Automating Cache Warmup after Deployments with Bash Script

- 1 min read

Deploying changes to a production environment can sometimes lead to cold caches, resulting in slower response times for your users and, even worse, for the Google crawler. To mitigate this issue, automating the cache warmup process can be immensely beneficial.

Let me show you the Bash script I use to warm up the cache of the sites I deploy.

The Script

#!/usr/bin/env bash

function display_help {
  echo "Usage: ${0} <domain>"
  echo "  Example: ${0} example.com"
  echo ""
  echo "Options:"
  echo "  --help       Display this help message"
  exit 1
}

# Check for --help option or missing parameter
if [ "${1}" == "--help" ] || [ -z "${1}" ]; then
  display_help
fi

domain="${1}"

if curl --fail --silent --output crawling_sitemap.xml "https://${domain}/sitemap.xml"; then
  echo "Sitemap downloaded successfully"
else
  echo "Sitemap download failed"
  exit 1
fi

cat "crawling_sitemap.xml" | perl -ne 'while (/>(http.+?)</g) { print "$1\n"; }' | while read -r line; do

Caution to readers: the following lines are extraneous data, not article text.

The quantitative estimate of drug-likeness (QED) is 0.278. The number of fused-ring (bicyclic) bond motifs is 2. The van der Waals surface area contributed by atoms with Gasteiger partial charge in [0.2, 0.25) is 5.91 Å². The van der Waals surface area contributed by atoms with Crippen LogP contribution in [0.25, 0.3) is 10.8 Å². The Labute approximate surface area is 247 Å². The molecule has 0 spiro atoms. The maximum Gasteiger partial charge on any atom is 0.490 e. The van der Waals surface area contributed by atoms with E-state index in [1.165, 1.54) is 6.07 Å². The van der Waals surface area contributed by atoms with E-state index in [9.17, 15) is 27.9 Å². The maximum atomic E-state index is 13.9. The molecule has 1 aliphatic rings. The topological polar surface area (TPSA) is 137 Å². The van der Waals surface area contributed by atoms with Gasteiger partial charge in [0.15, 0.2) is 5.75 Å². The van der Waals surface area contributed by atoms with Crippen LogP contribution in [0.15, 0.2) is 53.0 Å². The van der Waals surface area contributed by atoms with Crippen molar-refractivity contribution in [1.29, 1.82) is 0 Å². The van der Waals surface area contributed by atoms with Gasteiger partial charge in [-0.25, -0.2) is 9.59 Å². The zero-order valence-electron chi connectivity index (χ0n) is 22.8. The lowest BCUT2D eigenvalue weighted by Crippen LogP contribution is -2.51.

curl -so /dev/null -w "connect:%{time_connect} | starttransfer:%{time_starttransfer} | total:%{time_total} | %{url}\n" "${line}"
done

echo "Crawling complete for ${domain}"

rm crawling_sitemap.xml

How It Works

This script is very simple. It basically downloads the sitemap.xml under the root of the given domain. Then, just loops over the URLs found in it and sends a basic GET request.

Usage

To use the script, simply execute it with your domain as an argument:

./cache_warmup.sh example.com

Conclusion

Automating the cache warmup process is important for maintaining optimal performance after deploying changes to your production environment. This Bash script ensures that your cache is preloaded with the latest content.

Happy caching!


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